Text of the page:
While we live in a time of increasing technology, businesses are still highly dependent on humans; in fact, people are central to the future of work. As such, keeping those humans happy is central to the success of every business. Employee happiness isn’t just about being a nice company owner or manager – it’s truly important to your bottom line.
Here are the reasons every leader should be thinking about boosting employee happiness… and a few different ways to do so.
Happy employees stay put, while unhappy ones go off in search of greener pastures. This leaves companies dealing with employee turnover and this can be costly.
How much does employee turnover cost? Josh Bersin of Deloitte estimates the cost of losing an employee is as much as 1.5 to 2 times the employee’s annual salary. When you consider the time it takes to search for and interview a new candidate – let alone train – it’s worth much more to the company to keep their current employees happy and in place.
Another way that employee happiness is linked to better business is by boosting productivity. This isn’t just perception; study after study has found that happier employees are more productive.
A study by researchers at the University of Warwick put an exact number on that increase in productivity: 12 percent. Subjects who had their happiness levels increased had an impressive 12 percent greater productivity. In addition to this, the per-piece quality of their work wasn’t altered at all.
To verify their findings, the researchers tried a second experiment where they looked at the productivity of employees who had suffered real-world events that made them unhappy – like a death or an illness in the family. Right in line with the findings from the first experiment, those who were less happy were less productive.
If happier employees lead to less turnover and greater productivity, this amounts to an increase in overall value for the company. In fact, Forbes reported that the stock prices of its “100 Best Companies to Work for” rose 14 percent per year from 1998 to 2005. As for companies not on the list? Their stock prices only increased by 6 percent.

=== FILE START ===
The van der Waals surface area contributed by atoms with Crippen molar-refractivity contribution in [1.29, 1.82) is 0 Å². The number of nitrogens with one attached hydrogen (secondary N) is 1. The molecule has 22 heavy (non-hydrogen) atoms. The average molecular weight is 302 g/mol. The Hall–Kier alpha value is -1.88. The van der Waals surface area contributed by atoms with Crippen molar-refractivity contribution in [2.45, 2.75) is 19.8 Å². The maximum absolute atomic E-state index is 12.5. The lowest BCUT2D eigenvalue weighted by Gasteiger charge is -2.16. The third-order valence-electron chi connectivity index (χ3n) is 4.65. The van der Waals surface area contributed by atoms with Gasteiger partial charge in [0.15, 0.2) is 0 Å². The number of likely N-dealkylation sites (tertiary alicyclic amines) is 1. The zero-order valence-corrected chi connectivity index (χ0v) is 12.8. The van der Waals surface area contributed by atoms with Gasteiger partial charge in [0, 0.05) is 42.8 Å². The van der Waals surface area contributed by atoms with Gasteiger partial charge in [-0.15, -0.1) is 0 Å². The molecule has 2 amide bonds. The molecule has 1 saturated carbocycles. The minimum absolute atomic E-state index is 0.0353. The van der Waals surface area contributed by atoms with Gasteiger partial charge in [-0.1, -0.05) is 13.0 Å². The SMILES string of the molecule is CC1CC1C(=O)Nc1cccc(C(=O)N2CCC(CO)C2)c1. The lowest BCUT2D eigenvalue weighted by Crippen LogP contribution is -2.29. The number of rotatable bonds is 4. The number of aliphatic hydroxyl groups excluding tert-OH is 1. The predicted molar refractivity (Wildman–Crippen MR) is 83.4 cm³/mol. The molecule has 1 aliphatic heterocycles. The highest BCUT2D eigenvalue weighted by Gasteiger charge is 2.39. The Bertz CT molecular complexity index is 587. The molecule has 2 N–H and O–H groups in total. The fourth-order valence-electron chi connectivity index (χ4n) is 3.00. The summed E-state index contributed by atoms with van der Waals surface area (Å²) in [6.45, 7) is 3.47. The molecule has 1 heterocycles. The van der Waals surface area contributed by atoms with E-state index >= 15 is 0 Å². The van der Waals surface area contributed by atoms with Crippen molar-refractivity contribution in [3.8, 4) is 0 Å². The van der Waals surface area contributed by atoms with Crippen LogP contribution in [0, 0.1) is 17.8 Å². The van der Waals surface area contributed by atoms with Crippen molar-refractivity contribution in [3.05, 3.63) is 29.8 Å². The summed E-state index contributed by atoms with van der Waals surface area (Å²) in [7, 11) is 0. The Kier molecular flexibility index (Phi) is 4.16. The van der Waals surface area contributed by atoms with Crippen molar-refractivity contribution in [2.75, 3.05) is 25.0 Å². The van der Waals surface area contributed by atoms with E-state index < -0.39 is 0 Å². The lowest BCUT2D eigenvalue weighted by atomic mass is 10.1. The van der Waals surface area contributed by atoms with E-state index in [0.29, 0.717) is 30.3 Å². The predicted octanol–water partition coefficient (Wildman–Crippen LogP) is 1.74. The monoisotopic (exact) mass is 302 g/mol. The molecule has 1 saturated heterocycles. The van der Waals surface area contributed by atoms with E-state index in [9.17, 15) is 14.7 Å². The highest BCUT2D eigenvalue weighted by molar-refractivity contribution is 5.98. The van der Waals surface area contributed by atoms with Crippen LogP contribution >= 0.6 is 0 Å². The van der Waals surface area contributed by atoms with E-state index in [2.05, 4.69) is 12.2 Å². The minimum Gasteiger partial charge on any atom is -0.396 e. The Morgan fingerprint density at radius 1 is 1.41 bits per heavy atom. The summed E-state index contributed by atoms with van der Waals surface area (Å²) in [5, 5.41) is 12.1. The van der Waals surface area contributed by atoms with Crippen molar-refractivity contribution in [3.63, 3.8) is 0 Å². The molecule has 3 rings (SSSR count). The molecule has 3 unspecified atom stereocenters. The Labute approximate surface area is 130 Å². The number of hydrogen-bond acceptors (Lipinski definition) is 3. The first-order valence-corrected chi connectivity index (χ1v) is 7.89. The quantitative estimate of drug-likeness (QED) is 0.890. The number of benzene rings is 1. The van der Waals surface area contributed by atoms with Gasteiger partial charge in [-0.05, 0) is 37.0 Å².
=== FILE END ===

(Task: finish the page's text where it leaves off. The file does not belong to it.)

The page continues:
While happiness itself might feel like a subjective concept, what this means in objective terms is that happier employees equal a thriving, more valuable company.
Ways to Boost Employee Happiness
With all of that said, what are the best ways to boost employee morale and create a company culture with a focus on employee happiness? Paying employees more is one way, but for companies that are strapped for cash, there are other strategies to lift the spirits of your team.
Prioritize work/life balance. Work/life balance has become a big focus for many employees – and particularly the younger generations. All work and no play doesn’t just make Jack a dull boy; it can make him less healthy, less focused, and less productive. Help employees prioritize time to pursue hobbies or just relax.
Offer flexible work hours if possible. This is closely related to work/life balance, but offering flexible work scheduling goes a long way towards increasing employee happiness. Whether it’s avoiding that long morning commute or spending more time with the family, allowing employees some wiggle room in terms of when they start their workday can help them feel more in control of their lives.
Maintain clear and transparent communication. Communication is key to employee happiness, whether it’s clearly communicating job requirements and expectations or really listening to employee critiques and concerns. Learning how to communicate effectively to all demographics, from texting with Gen Zers to reducing workplace risks and fostering better teamwork with excellent communication with industrial employees, greatly boosts morale throughout any organization
Offer incentives and a path forward. Finally, offer employees a reason to stay, including good benefits and a path forward. If they feel rewarded for a job well done and have a way to advance upwards in their careers, you’ll build a company centered around employee happiness and supported by a base of loyal, longtime team members.